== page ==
World Languages Teacher Dra. Rose talked about what she liked about her short, saying, “the short I am directing, Estudio en Blanco y Negro by Virgilio Piñera, seems very simplistic on the surface; however, it offers a profound commentary on arguments and adhering to a point of view without listening to the other side.”

Once they select a play, the director must cast their play. All of the directors held their auditions at once at the beginning of the school year. Gabe went into auditions with a plan: “I came into auditions with a clear idea of what I wanted to do with my characters, and Sabrina and Joseph really captured that.”

This worked well for Gabe in the next step in the process—rehearsal. Because he had such natural comedic actors, he found his job as director much easier. “As someone who’s never directed before, it was a little hard to get out of the headspace,” he explained. “For the past four years, all I have done is act.” This feeling of navigating uncharted territory was universal amongst the directors, so they all faced some road bumps. Sydney said, “Shorts has been an eye-opening experience into the logistical and artistic challenges that come with directing.” In Sydney’s short, Emma, an actor, played by Sabrina Webster (‘21) sabotaging the audition of Elizabeth, played by Dolce Feenaghty (‘22).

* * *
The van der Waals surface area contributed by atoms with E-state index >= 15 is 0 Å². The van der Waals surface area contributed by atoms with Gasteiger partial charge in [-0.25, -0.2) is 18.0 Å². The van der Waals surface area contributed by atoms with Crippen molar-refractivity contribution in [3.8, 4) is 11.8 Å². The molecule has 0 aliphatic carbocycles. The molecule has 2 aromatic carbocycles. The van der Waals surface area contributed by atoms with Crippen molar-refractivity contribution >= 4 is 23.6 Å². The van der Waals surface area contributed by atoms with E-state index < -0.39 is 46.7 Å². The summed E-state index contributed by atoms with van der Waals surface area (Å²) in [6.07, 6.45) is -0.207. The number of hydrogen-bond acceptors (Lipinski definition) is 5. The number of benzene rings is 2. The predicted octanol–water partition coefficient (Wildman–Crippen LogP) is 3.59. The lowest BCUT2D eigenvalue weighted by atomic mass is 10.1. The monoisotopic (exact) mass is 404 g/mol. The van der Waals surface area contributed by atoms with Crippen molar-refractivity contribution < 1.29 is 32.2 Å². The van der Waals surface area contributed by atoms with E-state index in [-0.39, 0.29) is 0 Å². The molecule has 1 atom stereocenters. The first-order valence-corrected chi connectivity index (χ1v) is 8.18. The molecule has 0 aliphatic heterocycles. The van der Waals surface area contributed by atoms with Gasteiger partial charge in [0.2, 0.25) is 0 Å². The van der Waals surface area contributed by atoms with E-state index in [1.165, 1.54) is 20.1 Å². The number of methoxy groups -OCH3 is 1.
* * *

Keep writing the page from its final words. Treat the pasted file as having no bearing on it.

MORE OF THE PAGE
Margo found it difficult directing her peers. She said, “My cast is super fun and sometimes it’s hard to wrangle them because they are my peers but also my actresses.” Her short was about a midnight conversation between college friends Heidi played by Maddie Ishayik (‘23), Tessa played by Whitney Hejmanowski (‘21), Jamie played by Claire Nelson (‘20), and Elizabeth played by Jess Li (‘20).